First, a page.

If your company is performing well, you’re probably getting calls or emails from prospective buyers “acquiring companies in your industry.”
If you’ve been thinking about selling, this might be the opportunity you’ve been waiting for.
But it’s in your best interest to be a little careful, but it’s easy to leave money on the table or make mistakes that will kill the deal before it closes. Here are four things you should to before responding to any potential buyer.
- Assess your current situation – honestly. If you aren’t ready to sell or your company’s sales and profits are declining, don’t waste your time talking with buyers. It takes a lot of energy and only distracts you from the more important challenges of running the company.
- Educate the buyer – completely. It’s easy to share a few financial statements, but that isn’t nearly enough information for the buyer to make a serious, legitimate offer. If you don’t share the right information up-front, the buyer will almost certainly find something they could use to re-negotiate the deal later. That can be frustrating at best and can kill the deal at worst.
- Control the process – proactively. Private equity firms and many strategic buyers are experts at buying companies, and they will always prefer to dictate the schedule. A far better approach is to map out the steps to a sale and a schedule for completing them. Even expert buyers will honor a well-developed and well-communicated plan.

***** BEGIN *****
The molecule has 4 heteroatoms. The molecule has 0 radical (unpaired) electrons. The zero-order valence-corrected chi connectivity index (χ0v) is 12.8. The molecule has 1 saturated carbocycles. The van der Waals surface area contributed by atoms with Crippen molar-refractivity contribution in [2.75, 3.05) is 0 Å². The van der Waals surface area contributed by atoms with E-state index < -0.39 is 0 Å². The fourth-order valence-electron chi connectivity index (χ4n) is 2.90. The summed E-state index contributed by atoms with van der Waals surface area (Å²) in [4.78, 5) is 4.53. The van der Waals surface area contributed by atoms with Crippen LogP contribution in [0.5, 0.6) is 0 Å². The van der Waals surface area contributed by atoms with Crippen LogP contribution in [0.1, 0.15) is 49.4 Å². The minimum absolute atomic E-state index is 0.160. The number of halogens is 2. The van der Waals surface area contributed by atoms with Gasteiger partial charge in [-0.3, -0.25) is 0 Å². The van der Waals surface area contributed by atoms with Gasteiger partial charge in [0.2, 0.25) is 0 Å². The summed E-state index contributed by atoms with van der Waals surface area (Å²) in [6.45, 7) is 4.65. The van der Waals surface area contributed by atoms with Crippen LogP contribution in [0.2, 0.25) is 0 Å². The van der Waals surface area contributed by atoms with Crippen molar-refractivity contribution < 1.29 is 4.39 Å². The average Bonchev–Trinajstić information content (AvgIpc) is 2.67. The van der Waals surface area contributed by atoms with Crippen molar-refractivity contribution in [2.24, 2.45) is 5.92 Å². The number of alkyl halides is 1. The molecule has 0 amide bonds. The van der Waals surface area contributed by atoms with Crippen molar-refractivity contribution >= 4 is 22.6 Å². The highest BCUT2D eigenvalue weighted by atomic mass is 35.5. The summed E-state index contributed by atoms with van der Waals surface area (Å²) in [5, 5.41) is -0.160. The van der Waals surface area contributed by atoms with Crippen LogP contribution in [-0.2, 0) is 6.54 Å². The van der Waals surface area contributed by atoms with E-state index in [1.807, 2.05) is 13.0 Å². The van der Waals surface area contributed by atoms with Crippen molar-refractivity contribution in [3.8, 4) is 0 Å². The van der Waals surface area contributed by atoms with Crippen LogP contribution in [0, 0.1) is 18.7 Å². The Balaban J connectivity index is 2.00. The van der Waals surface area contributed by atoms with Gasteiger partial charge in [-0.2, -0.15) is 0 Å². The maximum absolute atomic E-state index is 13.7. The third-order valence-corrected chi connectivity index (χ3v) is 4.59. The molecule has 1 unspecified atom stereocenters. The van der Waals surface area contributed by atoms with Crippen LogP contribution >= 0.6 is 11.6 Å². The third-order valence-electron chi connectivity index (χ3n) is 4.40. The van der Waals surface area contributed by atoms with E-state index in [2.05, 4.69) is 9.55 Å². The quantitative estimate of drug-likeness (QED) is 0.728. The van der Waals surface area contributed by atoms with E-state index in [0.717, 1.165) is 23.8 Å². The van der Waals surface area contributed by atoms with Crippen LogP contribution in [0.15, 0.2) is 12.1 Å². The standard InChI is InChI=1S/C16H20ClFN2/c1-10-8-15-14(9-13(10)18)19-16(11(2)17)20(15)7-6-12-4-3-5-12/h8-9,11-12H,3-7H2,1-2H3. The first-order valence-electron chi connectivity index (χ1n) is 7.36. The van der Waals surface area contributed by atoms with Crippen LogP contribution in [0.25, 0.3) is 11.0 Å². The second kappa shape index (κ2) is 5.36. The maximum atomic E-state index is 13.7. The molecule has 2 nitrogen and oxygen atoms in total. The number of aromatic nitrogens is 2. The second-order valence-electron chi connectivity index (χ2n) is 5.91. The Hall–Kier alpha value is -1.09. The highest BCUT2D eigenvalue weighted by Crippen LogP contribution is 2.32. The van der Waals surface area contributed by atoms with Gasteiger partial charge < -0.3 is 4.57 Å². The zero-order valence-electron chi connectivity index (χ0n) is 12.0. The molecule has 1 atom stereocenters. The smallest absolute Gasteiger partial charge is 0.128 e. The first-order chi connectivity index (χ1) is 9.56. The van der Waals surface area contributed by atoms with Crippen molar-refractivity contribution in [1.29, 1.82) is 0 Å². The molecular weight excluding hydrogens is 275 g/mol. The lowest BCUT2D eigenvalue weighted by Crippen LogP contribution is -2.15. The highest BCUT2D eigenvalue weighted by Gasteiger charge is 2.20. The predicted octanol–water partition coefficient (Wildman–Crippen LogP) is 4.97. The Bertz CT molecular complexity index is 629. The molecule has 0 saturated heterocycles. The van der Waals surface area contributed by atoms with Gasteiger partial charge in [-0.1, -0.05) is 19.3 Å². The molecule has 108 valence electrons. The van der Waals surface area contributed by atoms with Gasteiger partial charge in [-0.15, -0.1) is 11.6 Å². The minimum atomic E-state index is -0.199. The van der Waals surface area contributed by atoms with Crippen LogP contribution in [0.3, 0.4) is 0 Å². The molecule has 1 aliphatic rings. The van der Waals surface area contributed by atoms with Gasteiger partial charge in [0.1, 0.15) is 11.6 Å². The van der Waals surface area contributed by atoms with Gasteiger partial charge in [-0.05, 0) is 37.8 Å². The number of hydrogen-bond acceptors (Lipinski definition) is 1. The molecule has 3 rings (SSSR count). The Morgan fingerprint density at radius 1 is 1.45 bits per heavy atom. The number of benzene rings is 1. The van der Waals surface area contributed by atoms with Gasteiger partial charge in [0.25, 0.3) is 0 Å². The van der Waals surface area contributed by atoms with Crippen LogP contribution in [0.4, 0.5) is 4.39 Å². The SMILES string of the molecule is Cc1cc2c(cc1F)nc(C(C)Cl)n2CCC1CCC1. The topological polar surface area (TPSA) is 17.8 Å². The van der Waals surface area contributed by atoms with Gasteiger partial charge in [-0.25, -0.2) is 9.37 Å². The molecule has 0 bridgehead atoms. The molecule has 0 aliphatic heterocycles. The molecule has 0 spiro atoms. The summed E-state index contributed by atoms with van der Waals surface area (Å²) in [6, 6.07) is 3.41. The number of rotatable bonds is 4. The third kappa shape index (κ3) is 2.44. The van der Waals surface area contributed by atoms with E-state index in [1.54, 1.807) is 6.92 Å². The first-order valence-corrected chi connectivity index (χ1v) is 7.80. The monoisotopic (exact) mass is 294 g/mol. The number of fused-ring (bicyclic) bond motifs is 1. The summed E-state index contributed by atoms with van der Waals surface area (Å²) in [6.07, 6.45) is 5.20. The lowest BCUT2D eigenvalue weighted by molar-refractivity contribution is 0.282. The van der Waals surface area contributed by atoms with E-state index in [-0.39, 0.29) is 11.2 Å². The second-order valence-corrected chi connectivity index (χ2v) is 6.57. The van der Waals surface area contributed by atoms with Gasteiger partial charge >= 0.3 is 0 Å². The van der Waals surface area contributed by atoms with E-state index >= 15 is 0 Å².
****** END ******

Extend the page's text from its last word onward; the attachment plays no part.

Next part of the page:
- Don’t leave money on the table. The first buyer to contact you is rarely the one willing to pay the most. And if one buyer has expressed interest in your company, then there are likely other buyers out there; you just need to engage them. You don’t necessarily have to “shop the company,” but you can often improve the deal by 20-30% by applying the right leverage.
So, if a prospective buyer has contacted you and you’d like to talk more about your options, then we’ll gladly give you some free advice over the phone.
No strings attached. Please reach out to us.